News channels differ in opinion as BARC goes back to old rating formula
As BARC included landing page viewership for calculation, broadcasters who saw their ratings go down slammed the move while those who went up the scale supported it
On May 31, it was made official that television channels could buy landing pages and it will not be considered illegal. The landmark judgment of the Telecom Disputes Settlement and Appellate Tribunal (TDSAT), which sets aside the Telecom Regulatory Authority of India’s (TRAI) direction dated December 3, 2018, certainly came as a breath of fresh air for broadcasters and distributors of television channels.
However, with the judgement, came a new set of problems. Soon after the order was passed, BARC India notified that it would include the ratings of channels placed on landing pages in the weekly ratings data. Many broadcasters detested the move that nullified TRAI’s restraint on all broadcasters and distributors of TV channels from placing any registered TV channel on the landing page. Some broadcasters wrote a letter to BARC, requesting it to “reconsider and reinstate the appropriate moderation policies.”
Then came BARC’s first weekly rating data after the order. Not many took the Week 22 rating in their stride as it clearly started a new trend. Many of these broadcasters were also of the opinion that TDSAT’s order defies the very objective of digitisation. There was, however, another school of thought that considered investing in landing pages a bona fide marketing activity.
The Week 22 ratings have been in discussion ever since, because it was released by BARC without filtering out the outliers.
While broadcasters have always indulged in investing in landing pages, it was only after the May 31 judgment of the TDSAT that BARC started counting landing page viewership in calculating ratings. Broadcasters who saw their ratings go down slammed the move while those who went up the scale called the earlier method of rationalising ratings on account of assumed landing page deals unethical. As per the earlier method of rationalisation, any abnormal reach was considered an outlier and was rationalised and moderated by BARC assuming it came from landing pages.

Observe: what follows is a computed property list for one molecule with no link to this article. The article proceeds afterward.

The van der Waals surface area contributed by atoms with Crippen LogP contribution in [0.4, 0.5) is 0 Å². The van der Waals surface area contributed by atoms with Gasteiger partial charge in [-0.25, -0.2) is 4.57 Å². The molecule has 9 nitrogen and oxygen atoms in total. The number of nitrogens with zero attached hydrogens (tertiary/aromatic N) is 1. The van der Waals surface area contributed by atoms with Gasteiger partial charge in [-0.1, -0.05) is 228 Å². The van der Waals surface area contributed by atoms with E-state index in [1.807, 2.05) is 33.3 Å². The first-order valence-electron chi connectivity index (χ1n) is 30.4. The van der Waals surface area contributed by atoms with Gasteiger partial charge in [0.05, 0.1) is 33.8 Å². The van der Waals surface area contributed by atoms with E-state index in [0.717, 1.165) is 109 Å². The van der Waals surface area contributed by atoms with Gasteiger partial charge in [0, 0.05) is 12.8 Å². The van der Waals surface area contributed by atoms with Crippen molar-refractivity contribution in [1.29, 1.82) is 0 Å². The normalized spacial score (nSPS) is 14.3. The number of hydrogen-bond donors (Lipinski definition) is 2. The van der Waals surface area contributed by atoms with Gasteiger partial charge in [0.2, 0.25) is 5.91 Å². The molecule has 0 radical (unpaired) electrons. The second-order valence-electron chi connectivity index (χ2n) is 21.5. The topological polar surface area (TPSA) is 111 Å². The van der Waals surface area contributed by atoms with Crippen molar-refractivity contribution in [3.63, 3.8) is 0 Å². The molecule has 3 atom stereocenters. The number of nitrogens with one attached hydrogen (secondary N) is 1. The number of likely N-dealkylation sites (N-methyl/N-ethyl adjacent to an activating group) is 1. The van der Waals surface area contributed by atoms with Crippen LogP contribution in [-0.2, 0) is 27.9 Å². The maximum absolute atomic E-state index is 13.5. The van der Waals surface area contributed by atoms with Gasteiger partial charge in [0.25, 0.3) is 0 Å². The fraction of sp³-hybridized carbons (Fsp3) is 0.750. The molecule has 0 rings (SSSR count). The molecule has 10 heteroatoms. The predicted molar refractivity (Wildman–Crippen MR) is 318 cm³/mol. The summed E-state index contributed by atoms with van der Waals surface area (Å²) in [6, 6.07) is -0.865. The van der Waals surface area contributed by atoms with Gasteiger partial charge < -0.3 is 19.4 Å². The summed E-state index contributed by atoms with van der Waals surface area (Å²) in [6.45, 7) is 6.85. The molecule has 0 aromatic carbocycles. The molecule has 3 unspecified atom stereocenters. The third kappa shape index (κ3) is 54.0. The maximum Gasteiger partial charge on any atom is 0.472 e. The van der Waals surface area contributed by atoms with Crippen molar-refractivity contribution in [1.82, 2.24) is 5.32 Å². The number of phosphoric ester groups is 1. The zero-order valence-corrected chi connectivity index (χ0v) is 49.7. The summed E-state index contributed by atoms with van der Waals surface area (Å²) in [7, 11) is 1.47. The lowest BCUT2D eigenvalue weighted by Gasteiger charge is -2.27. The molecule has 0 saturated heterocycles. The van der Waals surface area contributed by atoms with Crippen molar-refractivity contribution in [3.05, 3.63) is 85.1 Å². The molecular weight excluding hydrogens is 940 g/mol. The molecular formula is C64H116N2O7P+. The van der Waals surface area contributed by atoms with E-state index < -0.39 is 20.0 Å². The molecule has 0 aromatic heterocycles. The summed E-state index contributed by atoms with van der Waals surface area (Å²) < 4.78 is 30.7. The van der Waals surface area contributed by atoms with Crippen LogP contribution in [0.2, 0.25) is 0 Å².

Commenting on the inclusion of landing page viewership in ratings, MK Anand, MD & CEO, Times Network, had said, “We believe that landing pages are a bona fide marketing mechanism.”
“It’s a transparent commercial option available to everyone. It improves visibility of the channel and improves offtake, just like Bisleri or Colgate in a shop. FMCG companies bid for the best shelf space in shops and supermarkets. It costs money. Similarly, products advertise on prime media such as large newspapers, GECs, news channels and sports channels comes at a high cost. Obviously, only serious players pay and stay in the competition. Calling this ‘unethical’ is like calling advertising on TOI front page or in IPL unethical,” Anand had mentioned.
On the other hand, Avinash Pandey, CEO, ABP News Network, too believes that investing in landing pages is a marketing activity taken up by broadcasters but feels that it promotes forced viewing and thus shouldn’t be a part of BARC’s calculation of ratings.
“This is a direct assault on the freedom of press. There are media companies whose pockets are deep and there are some whose parent companies also run cable companies. It is unfair that they get to control what people watch. Investing in landing pages is a marketing activity that media companies can take up. But then, BARC shouldn’t consider numbers of landing pages for defining ratings. This move will not just hurt broadcasters but the overall industry in the long run,” Pandey said.
ABP group has also launched a campaign called ‘Rating Mein Setting Nahi’ to reinforce their support to “fair” ratings.
Finally, putting an end to all the debate around landing page viewership and the confusion around it, BARC on June 13 decided to neutralize outliers and stick to its initial data calculation method to establish a week’s ratings. Along with the Week 23 data released on June 13, BARC also released a statement saying, "As per representations received from various stakeholders and as per our board mandate, we are in the interim reverting back to our earlier process for treatment of landing page. The same will be reflective from Week 23 onwards till further notice. The process is also under review by board. BARC India cannot identify landing pages. It has been identifying reach outliers. This practise is followed for all channels but the impact is more pronounced for smaller viewership channels like English news, business news and not for genres like Hindi GEC etc.”
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